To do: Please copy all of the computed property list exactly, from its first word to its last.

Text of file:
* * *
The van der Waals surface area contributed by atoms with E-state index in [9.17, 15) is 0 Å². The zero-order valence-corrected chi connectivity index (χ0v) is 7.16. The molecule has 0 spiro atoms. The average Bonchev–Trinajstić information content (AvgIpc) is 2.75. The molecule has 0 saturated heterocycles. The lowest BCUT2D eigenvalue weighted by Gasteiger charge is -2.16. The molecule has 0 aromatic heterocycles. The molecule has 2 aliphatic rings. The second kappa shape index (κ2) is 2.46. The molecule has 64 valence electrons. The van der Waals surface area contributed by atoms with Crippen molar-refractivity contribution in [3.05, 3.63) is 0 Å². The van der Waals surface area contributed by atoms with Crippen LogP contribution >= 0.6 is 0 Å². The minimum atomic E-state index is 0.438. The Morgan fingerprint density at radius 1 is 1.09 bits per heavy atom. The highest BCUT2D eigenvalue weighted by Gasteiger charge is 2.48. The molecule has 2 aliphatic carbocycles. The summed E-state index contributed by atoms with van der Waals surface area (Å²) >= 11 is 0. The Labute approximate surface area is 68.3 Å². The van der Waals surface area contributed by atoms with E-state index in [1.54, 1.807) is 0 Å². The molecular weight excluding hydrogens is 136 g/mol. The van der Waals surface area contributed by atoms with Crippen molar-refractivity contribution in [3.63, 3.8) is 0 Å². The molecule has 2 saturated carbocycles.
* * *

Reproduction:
The van der Waals surface area contributed by atoms with E-state index in [9.17, 15) is 0 Å². The zero-order valence-corrected chi connectivity index (χ0v) is 7.16. The molecule has 0 spiro atoms. The average Bonchev–Trinajstić information content (AvgIpc) is 2.75. The molecule has 0 saturated heterocycles. The lowest BCUT2D eigenvalue weighted by Gasteiger charge is -2.16. The molecule has 0 aromatic heterocycles. The molecule has 2 aliphatic rings. The second kappa shape index (κ2) is 2.46. The molecule has 64 valence electrons. The van der Waals surface area contributed by atoms with Crippen molar-refractivity contribution in [3.05, 3.63) is 0 Å². The van der Waals surface area contributed by atoms with Crippen LogP contribution >= 0.6 is 0 Å². The minimum atomic E-state index is 0.438. The Morgan fingerprint density at radius 1 is 1.09 bits per heavy atom. The highest BCUT2D eigenvalue weighted by Gasteiger charge is 2.48. The molecule has 2 aliphatic carbocycles. The summed E-state index contributed by atoms with van der Waals surface area (Å²) >= 11 is 0. The Labute approximate surface area is 68.3 Å². The van der Waals surface area contributed by atoms with E-state index in [1.54, 1.807) is 0 Å². The molecular weight excluding hydrogens is 136 g/mol. The van der Waals surface area contributed by atoms with Crippen molar-refractivity contribution in [3.63, 3.8) is 0 Å². The molecule has 2 saturated carbocycles.